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When LSA sophomore Kimberley Thompson returned to campus at the start of the school year, she said she noticed something she had never before: an abnormally large number of dead birds.

“I remember seeing (the birds) and being sad because they were all these different colors,” Thompson said. “They were pretty, colorful birds.”

Thompson said she saw these birds lying on the ground each day between the Hatcher Graduate and Shapiro Undergraduate Libraries. LSA senior Sandhya Srinivasan also noticed an increase in dead birds on campus in the past few weeks. She said a group of students in Martha Cook residence hall theorized that an emerging avian influenza outbreak could be the cause of the increase in bird deaths.

“Someone mentioned (the avian flu) in the Martha Cook group chat, and I mentioned that I happened to see these dead birds too,” Srinivasan said.

However, reports from the Michigan Department of Natural Resources confirm that Washtenaw County has only one confirmed case of avian influenza, as of Oct. 7. 

Though the idea is not a far stretch. In February, the U.S. Department of Agriculture detected the Highly Pathogenic Avian Influenza (HPAI) in a domestic flock of birds in Kalamazoo County. Since then, the department has been monitoring the development of the HPAI and has detected more than 160 positive detections in wild birds and mammals throughout the state of Michigan.

Transmission has since spread to bird populations across Michigan, including domestic parrots in Washtenaw County in April and hundreds of Caspian terns dying on the islands of Lake Michigan in June.

In a press release on Sept. 19, the Michigan Department of Agriculture and Rural Development (MDARD) outlined a plan to encourage reporting of sick and dead birds across the state. The plan offers two hotline numbers for domestic case reporting, as well as a feature on Michigan’s Department of Natural Resources app, called Eyes in the Field, for wild bird reporting. 

“MDARD is continuing to work diligently with local, state, and federal partners to quickly respond to reports of sick or dead domestic birds to best mitigate the spread of HPAI and provide outreach,” the release states.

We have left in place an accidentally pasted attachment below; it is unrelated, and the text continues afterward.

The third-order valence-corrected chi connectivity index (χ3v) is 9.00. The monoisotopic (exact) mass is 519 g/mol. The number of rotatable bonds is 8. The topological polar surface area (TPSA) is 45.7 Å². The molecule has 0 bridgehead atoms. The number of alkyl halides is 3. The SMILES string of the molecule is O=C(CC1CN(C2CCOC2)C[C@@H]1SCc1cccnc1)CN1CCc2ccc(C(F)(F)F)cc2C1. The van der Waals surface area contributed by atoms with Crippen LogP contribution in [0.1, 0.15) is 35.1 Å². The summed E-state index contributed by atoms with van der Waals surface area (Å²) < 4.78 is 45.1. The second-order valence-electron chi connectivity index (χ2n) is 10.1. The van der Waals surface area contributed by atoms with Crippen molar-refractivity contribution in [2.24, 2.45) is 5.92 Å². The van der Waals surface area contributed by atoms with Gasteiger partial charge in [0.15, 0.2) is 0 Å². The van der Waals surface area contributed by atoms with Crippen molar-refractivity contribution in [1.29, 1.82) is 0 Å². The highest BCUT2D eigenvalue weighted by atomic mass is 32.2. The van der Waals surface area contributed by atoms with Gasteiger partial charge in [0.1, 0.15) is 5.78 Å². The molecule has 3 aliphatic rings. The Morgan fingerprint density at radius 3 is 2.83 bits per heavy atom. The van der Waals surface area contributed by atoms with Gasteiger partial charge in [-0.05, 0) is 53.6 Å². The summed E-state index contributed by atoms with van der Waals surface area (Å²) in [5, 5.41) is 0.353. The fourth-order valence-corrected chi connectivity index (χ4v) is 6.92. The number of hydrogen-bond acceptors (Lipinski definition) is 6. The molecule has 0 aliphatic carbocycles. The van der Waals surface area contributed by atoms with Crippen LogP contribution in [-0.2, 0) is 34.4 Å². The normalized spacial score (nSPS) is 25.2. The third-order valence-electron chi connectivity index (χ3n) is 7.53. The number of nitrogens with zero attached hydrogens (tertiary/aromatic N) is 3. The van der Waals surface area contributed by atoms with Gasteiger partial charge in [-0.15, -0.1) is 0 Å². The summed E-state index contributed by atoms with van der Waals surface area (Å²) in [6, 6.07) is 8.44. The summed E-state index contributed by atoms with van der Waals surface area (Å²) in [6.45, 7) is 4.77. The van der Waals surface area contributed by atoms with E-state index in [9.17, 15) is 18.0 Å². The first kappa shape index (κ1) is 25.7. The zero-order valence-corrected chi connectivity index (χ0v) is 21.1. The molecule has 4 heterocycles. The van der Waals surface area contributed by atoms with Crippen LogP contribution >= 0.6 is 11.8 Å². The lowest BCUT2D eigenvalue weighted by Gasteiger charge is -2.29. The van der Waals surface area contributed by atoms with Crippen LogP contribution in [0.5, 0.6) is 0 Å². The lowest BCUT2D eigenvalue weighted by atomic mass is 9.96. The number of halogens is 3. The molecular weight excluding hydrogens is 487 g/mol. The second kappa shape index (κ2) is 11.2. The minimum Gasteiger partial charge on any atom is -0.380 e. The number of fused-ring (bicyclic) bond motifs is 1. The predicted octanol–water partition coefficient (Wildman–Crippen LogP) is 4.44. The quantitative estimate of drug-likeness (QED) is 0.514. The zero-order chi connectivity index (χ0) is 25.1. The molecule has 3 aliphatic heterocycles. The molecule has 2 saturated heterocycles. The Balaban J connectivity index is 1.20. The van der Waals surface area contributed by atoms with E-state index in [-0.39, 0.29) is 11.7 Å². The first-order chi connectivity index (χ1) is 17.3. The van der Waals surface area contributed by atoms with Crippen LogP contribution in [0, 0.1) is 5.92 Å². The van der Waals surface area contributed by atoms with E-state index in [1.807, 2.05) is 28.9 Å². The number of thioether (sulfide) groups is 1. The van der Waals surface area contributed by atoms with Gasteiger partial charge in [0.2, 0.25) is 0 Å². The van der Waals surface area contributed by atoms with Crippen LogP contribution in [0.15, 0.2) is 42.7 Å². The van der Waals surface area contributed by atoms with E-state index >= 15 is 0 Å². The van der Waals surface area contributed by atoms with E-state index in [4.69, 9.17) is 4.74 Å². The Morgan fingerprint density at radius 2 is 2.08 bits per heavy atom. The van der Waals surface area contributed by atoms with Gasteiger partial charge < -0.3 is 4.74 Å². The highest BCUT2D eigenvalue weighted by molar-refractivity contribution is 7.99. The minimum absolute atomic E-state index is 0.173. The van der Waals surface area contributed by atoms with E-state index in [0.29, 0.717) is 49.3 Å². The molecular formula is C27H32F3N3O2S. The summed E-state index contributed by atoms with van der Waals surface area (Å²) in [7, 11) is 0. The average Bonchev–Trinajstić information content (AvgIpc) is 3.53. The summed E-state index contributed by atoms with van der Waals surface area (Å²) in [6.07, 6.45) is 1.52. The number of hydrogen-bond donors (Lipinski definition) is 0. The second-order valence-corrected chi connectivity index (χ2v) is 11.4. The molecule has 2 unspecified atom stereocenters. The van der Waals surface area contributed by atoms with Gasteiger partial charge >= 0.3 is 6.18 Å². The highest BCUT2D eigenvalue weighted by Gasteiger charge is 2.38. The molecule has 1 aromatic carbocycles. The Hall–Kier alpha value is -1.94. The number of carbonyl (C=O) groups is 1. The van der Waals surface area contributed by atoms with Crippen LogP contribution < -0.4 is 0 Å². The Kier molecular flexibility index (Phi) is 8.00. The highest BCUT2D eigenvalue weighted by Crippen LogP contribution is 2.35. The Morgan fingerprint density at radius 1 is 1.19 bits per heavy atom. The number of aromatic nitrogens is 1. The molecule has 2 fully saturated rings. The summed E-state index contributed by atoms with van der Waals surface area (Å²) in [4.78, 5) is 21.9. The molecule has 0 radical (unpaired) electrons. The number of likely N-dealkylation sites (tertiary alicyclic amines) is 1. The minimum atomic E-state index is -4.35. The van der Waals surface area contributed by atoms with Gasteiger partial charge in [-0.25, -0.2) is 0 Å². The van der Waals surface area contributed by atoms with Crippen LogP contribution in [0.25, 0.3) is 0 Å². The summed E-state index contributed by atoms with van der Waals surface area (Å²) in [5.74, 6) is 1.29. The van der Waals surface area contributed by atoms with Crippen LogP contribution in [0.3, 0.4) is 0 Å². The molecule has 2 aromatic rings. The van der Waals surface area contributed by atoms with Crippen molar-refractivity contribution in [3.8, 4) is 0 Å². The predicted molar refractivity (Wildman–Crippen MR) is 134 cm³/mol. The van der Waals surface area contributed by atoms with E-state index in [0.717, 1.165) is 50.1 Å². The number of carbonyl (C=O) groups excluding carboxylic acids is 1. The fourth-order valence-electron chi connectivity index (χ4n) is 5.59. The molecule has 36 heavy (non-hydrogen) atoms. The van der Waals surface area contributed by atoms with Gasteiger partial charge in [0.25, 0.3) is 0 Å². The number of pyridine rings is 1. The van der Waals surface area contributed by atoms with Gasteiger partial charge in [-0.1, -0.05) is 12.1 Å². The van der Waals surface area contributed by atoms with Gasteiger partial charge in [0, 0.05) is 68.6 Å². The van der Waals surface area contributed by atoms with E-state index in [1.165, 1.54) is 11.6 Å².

HPAI, commonly referred to as bird flu, is a highly contagious virus that mainly infects wild bird flocks. While the public health risk remains low, HPAI can infect humans in rare cases. According to the Centers for Disease Control and Prevention, infection in humans can range in severity from mild symptoms to severe disease resulting in death. 

Emily Martin, associate professor of epidemiology, said the risk of human transmission is very low. The HPAI subtype, H5N1, is rarely able to infect humans due to the nature of the “H” protein, which allows a virus to attach to cells and begin infection. Martin clarified that humans are typically infected by H1N1 or H3N1, not H5N1.

“In order for a human to get an H5N1 infection from one of these birds, they would have to be receiving a very high dose of virus from a sick, live bird,” Martin said. 

Nationwide, this year’s HPAI infection among bird populations is the most widespread since 2015, with confirmed bird infection numbers already reaching 47.5 million.

Infected birds may experience neurological abnormalities such as difficulty walking, lack of appetite and low energy. HPAI is transmitted via saliva, mucus and feces. Potential human infections can arise from contact with infected birds, their bodily fluids or surfaces contaminated with bird flu viruses.

As of Oct. 14, there has only been one reported case of human HPAI infection connected to the current outbreak.

Martin also said the increase in dead birds on campus could be caused by a number of avian viruses, which are typical for the autumn season. Twelve birds have tested positive for West Nile Virus (WNV) in Michigan as of Oct. 14, though no cases have been reported in Washtenaw County. WNV is transmitted almost exclusively via a bite from a mosquito that is infected, not from human or animal contact. The CDC estimates about one in five people infected with WNV will experience symptoms. 

“You can have these huge outbreaks of animal influenza, swine influenza, bird influenza, that don’t affect humans that much,” Martin said. “In order for a human to get an H5N1 infection from one of these birds, you would have to be receiving a very high dose of virus from a sick, live bird.” 

Daily Staff Reporter Carlin Pendell and Daily News Contributor Emma Spring can be reached at and